Weber Morgan Davis counties coronavirus (copy)

Weber-Morgan Health Department Executive Director Brian Bennion speaks during a press conference on coronavirus on March 18, 2020, at the Davis County commission chambers in Farmington. Other officials from Weber, Davis and Morgan counties also took part.

The number of coronavirus cases in Utah continues its steady trajectory upward, as in the rest of the country.

That will likely be the trend at least in the near term.

“We have seen an increase in cases, we do expect this to continue. We’re in an accelerated phase of the outbreak,” said Isa Perry, public information officer for the Davis County Health Department. Her counterparts in the Weber-Morgan and Utah County health departments echoed that.

Here are the latest figures from the Utah Department of Health, released Monday:

There were eight coronavirus cases in Weber and Morgan counties, up from four on March 18.

In Davis County, the case count jumped to 29, up nearly five times from six on March 18.

Utah County, larger than Weber and Davis counties, had 11 cases as of Monday.

Statewide, there were 257 cases, factoring the 13 visitors to the state who contracted the illness.

Davis County had the third-largest number of cases among Utah’s 29 counties, behind Salt Lake County, with 109 coronavirus cases, and Summit County, with 65. The sole coronavirus death so far in Utah, on Sunday, occurred in Davis County.

“I think a lot of travel is involved. We have a very mobile, traveling community,” said Perry, referencing how many in Davis county contracted coronavirus in the first place. The concentration of Davis County cases seems to be in the southern part of the county, closer to Salt Lake County, Perry said, though she’s not sure why that is.

That said, Lori Buttars, spokeswoman for the Weber-Morgan Health Department, suspects community spread is also increasingly behind the growth in case numbers. Officials work hard to backtrace the movements of those infected, but in some cases they can’t link their cases to others that were already known.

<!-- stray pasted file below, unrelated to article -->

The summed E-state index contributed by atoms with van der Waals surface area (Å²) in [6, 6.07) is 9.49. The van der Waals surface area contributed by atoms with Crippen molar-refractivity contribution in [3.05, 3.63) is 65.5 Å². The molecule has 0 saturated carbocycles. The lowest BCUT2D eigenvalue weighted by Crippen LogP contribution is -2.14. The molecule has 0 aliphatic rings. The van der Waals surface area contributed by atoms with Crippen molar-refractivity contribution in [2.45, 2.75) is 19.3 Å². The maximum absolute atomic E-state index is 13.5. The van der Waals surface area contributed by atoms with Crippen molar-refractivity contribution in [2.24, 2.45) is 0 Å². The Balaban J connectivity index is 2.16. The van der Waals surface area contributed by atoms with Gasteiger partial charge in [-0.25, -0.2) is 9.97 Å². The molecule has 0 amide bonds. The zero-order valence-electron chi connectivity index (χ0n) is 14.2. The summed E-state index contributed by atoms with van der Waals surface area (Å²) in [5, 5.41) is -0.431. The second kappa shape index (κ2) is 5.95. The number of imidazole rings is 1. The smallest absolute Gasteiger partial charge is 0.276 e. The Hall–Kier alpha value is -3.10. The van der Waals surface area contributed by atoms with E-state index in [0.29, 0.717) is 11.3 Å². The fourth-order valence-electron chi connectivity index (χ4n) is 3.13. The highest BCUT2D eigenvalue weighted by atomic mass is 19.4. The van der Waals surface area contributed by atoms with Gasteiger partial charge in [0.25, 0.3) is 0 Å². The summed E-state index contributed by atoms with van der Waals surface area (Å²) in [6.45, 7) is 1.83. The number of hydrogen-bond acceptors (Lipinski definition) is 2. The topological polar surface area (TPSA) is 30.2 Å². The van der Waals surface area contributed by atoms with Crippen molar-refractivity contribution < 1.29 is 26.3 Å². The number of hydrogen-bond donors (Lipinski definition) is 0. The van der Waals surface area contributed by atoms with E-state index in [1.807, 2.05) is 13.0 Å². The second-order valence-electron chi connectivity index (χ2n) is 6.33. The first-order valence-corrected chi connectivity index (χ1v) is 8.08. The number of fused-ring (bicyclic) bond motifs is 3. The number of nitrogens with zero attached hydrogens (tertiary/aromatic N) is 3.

“At this time, we have no indication of widespread community transmission in our health district, but with increased testing and increased cases, it is safe to assume that it is likely occurring,” Buttars said. Community transmission or community spread is infection by means that aren’t totally clear, unlike travel-related infection, by visiting an area known to have a higher concentration of cases.

As such, all the officials emphasized the import of continuing to adhere to health officials’ recommendations to steer clear of groups of more than 10, to maintain a safe distance from those you do encounter and to hold off on discretionary travel. Such measures, they argue, will put a check on how high the case count gets, keep it from getting even higher.

Of Weber County’s eight cases, five involve people aged between 18 and 60 while the other three involve people 60 or older. Buttars described all of them as being in “stable” condition but wouldn’t provide additional details due to privacy concerns. Weber State University officials said Saturday that a student from the school had contracted coronavirus, apparently through a non-student friend, and WSU spokesman Allison Hess said Monday that the individual was now “self-isolating in Davis County.”

As of Monday morning, Aislynn Tolman-Hill, public information officer for the Utah County Health Department, said all the cases in Utah County involved people over the age of 18, with some due to travel, some due to community spread. “We certainly expect the numbers to go up in the coming days and weeks,” she said.

The Weber-Morgan and Davis County health departments issued public health orders on March 18 prohibiting public gatherings of more than 10 people and dine-in eating at restaurants, among other measures. The Utah County Health Department on Monday issued a revised public health order recommending adherence to a White House recommendation to avoid groups of more than 10 and also prohibiting dine-in restaurant offerings.

The orders from the three entities last through April 1. Whether they get extended has yet to be determined. “We will all be working together as we evaluate the situation moving forward,” Buttars said.

The new coronavirus case count in Utah totaled 68 on Sunday, the most cases found on a single day since Feb. 28, when Utah Department of Health tracking began. On March 19, 35 new cases were discovered in the state, the second-highest single-day total. In all, 5,048 people had been tested for coronavirus in the state, according to health department figures.

Contact reporter Tim Vandenack at tvandenack@standard.net, follow him on Twitter at @timvandenack or like him on Facebook at Facebook.com/timvandenackreporter.

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